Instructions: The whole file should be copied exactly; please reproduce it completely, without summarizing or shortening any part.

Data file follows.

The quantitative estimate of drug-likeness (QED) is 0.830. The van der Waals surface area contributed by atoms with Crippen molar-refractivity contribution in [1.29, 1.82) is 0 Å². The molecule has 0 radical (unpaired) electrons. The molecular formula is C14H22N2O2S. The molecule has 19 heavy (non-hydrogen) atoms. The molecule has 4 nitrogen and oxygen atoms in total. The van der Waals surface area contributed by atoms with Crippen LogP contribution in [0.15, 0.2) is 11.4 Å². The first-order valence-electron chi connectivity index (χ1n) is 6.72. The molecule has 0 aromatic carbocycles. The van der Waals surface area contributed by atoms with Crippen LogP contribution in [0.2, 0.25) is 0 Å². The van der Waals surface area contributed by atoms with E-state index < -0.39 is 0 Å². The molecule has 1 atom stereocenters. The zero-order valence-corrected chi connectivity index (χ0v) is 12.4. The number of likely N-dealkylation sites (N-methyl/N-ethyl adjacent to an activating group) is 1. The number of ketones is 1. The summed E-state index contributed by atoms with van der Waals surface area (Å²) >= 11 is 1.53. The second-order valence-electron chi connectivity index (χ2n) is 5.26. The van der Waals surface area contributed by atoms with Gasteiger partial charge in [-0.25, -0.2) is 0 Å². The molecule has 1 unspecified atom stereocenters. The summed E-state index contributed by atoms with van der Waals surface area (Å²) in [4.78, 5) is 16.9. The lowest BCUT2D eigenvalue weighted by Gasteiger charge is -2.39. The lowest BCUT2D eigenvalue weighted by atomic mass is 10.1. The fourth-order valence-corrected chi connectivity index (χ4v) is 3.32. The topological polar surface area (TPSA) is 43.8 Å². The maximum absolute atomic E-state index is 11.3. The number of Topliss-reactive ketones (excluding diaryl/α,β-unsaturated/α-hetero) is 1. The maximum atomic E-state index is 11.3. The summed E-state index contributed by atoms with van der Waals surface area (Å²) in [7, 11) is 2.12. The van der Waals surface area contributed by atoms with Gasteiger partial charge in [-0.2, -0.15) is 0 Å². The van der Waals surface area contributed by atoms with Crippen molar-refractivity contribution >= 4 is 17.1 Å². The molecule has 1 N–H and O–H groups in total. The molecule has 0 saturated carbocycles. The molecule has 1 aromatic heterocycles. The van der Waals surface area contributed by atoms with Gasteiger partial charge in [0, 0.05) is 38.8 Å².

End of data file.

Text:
The quantitative estimate of drug-likeness (QED) is 0.830. The van der Waals surface area contributed by atoms with Crippen molar-refractivity contribution in [1.29, 1.82) is 0 Å². The molecule has 0 radical (unpaired) electrons. The molecular formula is C14H22N2O2S. The molecule has 19 heavy (non-hydrogen) atoms. The molecule has 4 nitrogen and oxygen atoms in total. The van der Waals surface area contributed by atoms with Crippen LogP contribution in [0.15, 0.2) is 11.4 Å². The first-order valence-electron chi connectivity index (χ1n) is 6.72. The molecule has 0 aromatic carbocycles. The van der Waals surface area contributed by atoms with Crippen LogP contribution in [0.2, 0.25) is 0 Å². The van der Waals surface area contributed by atoms with E-state index < -0.39 is 0 Å². The molecule has 1 atom stereocenters. The zero-order valence-corrected chi connectivity index (χ0v) is 12.4. The number of likely N-dealkylation sites (N-methyl/N-ethyl adjacent to an activating group) is 1. The number of ketones is 1. The summed E-state index contributed by atoms with van der Waals surface area (Å²) >= 11 is 1.53. The second-order valence-electron chi connectivity index (χ2n) is 5.26. The van der Waals surface area contributed by atoms with Gasteiger partial charge in [-0.25, -0.2) is 0 Å². The molecule has 1 unspecified atom stereocenters. The summed E-state index contributed by atoms with van der Waals surface area (Å²) in [4.78, 5) is 16.9. The lowest BCUT2D eigenvalue weighted by Gasteiger charge is -2.39. The lowest BCUT2D eigenvalue weighted by atomic mass is 10.1. The fourth-order valence-corrected chi connectivity index (χ4v) is 3.32. The topological polar surface area (TPSA) is 43.8 Å². The maximum absolute atomic E-state index is 11.3. The number of Topliss-reactive ketones (excluding diaryl/α,β-unsaturated/α-hetero) is 1. The maximum atomic E-state index is 11.3. The summed E-state index contributed by atoms with van der Waals surface area (Å²) in [7, 11) is 2.12. The van der Waals surface area contributed by atoms with Gasteiger partial charge in [-0.2, -0.15) is 0 Å². The van der Waals surface area contributed by atoms with Crippen molar-refractivity contribution >= 4 is 17.1 Å². The molecule has 1 N–H and O–H groups in total. The molecule has 0 saturated carbocycles. The molecule has 1 aromatic heterocycles. The van der Waals surface area contributed by atoms with Gasteiger partial charge in [0, 0.05) is 38.8 Å².